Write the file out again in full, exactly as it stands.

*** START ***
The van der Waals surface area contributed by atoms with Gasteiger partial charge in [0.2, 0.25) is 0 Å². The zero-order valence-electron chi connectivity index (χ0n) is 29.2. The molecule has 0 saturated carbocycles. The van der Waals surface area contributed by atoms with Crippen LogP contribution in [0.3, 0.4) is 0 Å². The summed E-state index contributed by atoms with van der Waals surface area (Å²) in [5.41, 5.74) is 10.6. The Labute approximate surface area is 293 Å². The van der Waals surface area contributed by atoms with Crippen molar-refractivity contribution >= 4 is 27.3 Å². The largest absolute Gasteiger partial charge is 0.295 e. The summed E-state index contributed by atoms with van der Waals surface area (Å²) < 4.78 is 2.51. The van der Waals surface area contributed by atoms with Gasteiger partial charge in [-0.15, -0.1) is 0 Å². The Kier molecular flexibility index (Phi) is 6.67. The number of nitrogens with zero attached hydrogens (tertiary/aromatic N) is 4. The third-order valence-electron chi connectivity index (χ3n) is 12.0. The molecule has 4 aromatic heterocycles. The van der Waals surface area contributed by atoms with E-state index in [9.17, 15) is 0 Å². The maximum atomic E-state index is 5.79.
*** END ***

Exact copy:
The van der Waals surface area contributed by atoms with Gasteiger partial charge in [0.2, 0.25) is 0 Å². The zero-order valence-electron chi connectivity index (χ0n) is 29.2. The molecule has 0 saturated carbocycles. The van der Waals surface area contributed by atoms with Crippen LogP contribution in [0.3, 0.4) is 0 Å². The summed E-state index contributed by atoms with van der Waals surface area (Å²) in [5.41, 5.74) is 10.6. The Labute approximate surface area is 293 Å². The van der Waals surface area contributed by atoms with Crippen molar-refractivity contribution >= 4 is 27.3 Å². The largest absolute Gasteiger partial charge is 0.295 e. The summed E-state index contributed by atoms with van der Waals surface area (Å²) < 4.78 is 2.51. The van der Waals surface area contributed by atoms with Gasteiger partial charge in [-0.15, -0.1) is 0 Å². The Kier molecular flexibility index (Phi) is 6.67. The number of nitrogens with zero attached hydrogens (tertiary/aromatic N) is 4. The third-order valence-electron chi connectivity index (χ3n) is 12.0. The molecule has 4 aromatic heterocycles. The van der Waals surface area contributed by atoms with E-state index in [9.17, 15) is 0 Å². The maximum atomic E-state index is 5.79.